The Jakarta Post
President Joko "Jokowi" Widodo and House of Representatives leaders have agreed to postpone the discussion of proposed revisions of the 2002 Law on Corruption Eradication Commission (KPK) and to focus instead on promoting the points of the amendments amid an adverse public outcry.
The decision came after Jokowi met with House' speakers and chairs of political factions and commissions at the State Palace on Monday afternoon.
"I appreciate the dynamic process of the political dynamics at the House. On the revision of the KPK Law, we agree that the revision shoud not be discussed now," he said in a joint press conference at the State Palace after the meeting.
The plan to revise the 2002 law must have be thoroughly studied and promoted to the public, he added.
House Speaker Ade Komarudin said the House would not remove it from the 2016 National Legislation Program (Prolegnas) or from the list of priority bills to be discussed by the House, despite the postponement.
The KPK Law revision had been listed as a priority law along with 40 other bills the House aimed to complete this year.
In the consultation meeting with the President, the House and the government had also agreed to proceed with a tax amnesty bill and the revision of the 2003 counterterrorism law, he said.
Numerous elements of the public had strongly criticized the plan for the revision, accusing the House of aiming to weaken and cripple the KPK's power to fight corruption.
Seven out of 10 factions at the House, lead by Jokowi's Indonesian Democratic Party of Struggle (PDI-P), had pushed for the revisions. The other government-supporting parties include the National Awakening Party (PKB), the Golkar Party, the NasDem Party, the United Development Party (PPP), the National Mandate Party (PAN) and the People's Conscience Party (Hanura). The political factions opposing the revisions are the Great Indonesia Movement Party (Gerindra), the Democratic Party and the Prosperous Justice Party (PKS).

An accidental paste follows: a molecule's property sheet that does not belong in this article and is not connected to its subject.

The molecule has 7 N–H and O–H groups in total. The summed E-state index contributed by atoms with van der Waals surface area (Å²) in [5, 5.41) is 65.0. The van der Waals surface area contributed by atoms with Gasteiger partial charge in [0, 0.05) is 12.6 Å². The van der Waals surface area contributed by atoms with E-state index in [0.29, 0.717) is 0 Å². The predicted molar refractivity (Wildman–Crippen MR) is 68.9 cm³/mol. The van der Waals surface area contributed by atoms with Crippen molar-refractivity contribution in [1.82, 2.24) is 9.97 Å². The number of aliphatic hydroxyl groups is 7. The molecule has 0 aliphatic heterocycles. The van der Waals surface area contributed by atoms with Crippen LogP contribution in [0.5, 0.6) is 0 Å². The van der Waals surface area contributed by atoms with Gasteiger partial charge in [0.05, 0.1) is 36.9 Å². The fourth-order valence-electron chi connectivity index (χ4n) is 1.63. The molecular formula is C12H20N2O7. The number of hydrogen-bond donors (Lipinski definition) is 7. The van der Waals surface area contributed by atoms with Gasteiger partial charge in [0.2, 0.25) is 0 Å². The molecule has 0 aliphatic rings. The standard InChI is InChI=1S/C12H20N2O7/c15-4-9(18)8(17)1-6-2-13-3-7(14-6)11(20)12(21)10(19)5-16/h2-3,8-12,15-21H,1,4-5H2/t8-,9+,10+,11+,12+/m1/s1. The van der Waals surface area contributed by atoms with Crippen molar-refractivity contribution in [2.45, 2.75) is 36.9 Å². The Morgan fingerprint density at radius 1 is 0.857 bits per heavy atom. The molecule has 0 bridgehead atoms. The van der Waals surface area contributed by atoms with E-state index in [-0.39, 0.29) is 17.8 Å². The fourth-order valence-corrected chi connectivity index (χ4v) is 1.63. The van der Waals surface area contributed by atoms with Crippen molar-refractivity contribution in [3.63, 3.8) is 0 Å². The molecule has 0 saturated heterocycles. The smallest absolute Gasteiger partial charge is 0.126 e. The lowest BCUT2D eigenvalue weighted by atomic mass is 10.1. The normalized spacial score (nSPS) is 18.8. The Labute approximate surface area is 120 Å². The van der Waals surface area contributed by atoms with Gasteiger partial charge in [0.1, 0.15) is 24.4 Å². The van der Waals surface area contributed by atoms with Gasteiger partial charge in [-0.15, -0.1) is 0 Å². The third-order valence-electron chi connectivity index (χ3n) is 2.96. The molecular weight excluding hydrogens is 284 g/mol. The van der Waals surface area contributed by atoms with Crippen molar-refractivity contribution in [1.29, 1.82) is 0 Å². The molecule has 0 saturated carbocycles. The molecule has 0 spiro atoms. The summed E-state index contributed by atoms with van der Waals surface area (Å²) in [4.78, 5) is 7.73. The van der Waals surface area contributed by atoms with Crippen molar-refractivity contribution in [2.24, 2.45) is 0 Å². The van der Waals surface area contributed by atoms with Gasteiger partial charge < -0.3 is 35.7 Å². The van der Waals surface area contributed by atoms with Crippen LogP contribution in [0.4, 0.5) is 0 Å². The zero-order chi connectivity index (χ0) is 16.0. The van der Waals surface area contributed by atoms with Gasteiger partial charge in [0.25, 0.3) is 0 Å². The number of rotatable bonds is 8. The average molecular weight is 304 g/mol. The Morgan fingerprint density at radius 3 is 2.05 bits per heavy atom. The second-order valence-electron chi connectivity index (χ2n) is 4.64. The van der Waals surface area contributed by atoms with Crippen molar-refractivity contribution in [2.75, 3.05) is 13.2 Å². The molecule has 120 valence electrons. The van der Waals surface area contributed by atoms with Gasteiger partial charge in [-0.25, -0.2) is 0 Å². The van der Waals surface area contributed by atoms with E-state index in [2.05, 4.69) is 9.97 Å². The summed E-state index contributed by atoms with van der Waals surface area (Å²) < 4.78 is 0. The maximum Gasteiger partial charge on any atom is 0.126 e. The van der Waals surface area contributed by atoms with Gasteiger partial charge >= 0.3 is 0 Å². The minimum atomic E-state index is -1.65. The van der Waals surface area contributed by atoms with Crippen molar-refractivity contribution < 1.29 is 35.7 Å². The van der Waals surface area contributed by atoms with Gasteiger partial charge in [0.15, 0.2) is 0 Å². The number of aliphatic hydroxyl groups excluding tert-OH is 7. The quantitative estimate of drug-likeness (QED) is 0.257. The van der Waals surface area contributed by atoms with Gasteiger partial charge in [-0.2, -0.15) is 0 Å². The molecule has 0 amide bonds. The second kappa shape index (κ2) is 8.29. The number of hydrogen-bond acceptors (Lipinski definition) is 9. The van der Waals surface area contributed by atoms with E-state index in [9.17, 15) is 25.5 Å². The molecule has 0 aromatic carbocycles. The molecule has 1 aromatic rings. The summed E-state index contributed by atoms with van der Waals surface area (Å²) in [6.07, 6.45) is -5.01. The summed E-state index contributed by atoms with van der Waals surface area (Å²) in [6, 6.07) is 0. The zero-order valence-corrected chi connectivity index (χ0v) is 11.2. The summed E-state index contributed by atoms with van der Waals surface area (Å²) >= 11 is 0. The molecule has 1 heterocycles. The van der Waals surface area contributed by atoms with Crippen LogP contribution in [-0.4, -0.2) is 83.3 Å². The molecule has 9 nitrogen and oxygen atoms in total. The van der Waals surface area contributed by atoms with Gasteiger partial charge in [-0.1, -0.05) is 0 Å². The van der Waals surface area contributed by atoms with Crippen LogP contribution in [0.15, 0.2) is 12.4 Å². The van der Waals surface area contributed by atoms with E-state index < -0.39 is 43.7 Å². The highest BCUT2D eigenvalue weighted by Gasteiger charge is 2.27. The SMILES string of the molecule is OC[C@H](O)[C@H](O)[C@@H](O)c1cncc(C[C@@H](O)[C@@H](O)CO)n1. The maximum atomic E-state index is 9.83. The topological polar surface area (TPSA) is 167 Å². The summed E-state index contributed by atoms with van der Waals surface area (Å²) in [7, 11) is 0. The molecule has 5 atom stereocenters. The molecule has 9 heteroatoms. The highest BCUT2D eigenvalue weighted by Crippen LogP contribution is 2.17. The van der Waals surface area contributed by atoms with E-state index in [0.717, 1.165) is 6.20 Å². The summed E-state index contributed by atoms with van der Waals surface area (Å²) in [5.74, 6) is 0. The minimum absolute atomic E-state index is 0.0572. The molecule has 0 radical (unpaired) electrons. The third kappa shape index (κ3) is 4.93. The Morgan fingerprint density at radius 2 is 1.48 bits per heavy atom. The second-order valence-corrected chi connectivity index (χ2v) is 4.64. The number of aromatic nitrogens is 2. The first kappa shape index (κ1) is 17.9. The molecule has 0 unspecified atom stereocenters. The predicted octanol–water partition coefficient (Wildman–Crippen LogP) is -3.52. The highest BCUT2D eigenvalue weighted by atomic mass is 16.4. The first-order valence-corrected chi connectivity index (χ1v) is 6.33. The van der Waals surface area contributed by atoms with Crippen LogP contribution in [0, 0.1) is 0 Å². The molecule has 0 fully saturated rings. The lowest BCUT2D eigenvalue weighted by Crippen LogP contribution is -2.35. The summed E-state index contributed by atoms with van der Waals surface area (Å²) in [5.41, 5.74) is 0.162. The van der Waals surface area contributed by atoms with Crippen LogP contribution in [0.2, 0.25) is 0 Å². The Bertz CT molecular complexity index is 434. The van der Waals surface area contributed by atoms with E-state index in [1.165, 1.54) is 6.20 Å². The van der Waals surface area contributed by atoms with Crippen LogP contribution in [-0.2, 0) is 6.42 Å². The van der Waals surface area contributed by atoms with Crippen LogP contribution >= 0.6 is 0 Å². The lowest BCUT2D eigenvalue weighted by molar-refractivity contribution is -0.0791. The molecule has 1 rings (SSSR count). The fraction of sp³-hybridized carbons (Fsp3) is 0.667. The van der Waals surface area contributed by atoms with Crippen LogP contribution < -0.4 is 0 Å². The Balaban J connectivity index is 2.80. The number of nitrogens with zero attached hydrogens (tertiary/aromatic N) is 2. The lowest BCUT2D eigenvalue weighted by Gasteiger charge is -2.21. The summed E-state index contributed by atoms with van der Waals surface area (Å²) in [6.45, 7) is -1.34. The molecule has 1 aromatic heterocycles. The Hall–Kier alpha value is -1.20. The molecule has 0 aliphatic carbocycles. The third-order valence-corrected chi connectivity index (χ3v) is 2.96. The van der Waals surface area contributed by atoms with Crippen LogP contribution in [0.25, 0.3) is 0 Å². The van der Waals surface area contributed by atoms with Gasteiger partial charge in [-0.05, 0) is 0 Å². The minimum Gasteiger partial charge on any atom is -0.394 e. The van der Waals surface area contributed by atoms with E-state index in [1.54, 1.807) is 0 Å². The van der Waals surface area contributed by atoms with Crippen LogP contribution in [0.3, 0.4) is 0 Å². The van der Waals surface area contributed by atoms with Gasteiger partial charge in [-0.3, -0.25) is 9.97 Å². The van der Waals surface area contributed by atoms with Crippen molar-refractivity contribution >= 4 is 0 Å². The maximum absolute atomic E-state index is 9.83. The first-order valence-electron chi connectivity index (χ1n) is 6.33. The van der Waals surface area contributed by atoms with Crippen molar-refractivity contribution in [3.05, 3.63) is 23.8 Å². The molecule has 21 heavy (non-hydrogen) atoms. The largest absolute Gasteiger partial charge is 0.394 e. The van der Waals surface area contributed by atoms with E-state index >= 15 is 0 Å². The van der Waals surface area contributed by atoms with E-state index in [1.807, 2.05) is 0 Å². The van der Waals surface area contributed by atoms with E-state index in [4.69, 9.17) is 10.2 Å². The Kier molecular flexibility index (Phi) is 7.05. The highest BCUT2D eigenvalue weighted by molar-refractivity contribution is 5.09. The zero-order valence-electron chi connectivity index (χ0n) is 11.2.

Coordinating Political, Legal and Security Affairs Minister Luhur Binsar Pandjaitan said Jokowi agreed to postpone the discussion following public protests.
The President agreed on the revisions, but was waiting for the right time, he said.
The postponement will be used to promote the four key points of the revisions. They include the establishment of an oversight council to monitor the antigraft body's performance, giving the KPK the authority to issue investigation termination warrants in corruption cases, requiring the KPK to obtain permits to conduct wiretaps and removing the KPK's ability to recruit its own investigators.
"The President wants the publicity to focus on the four points because we believe they are needed to strengthen the KPK," Luhut told journalists.
"Government wants to strengthen the role and the authority of the KPK."
The government planned to invite prominent figures opposing the revisions of the KPK Law, such as the professors who openly protested to Jokowi, Luhut added.
Justice and Human Rights Minister Yasonna Laoly said that the promotion of the revisions was required amid contradictory public opinion to avoid any possible misunderstanding. (rin)
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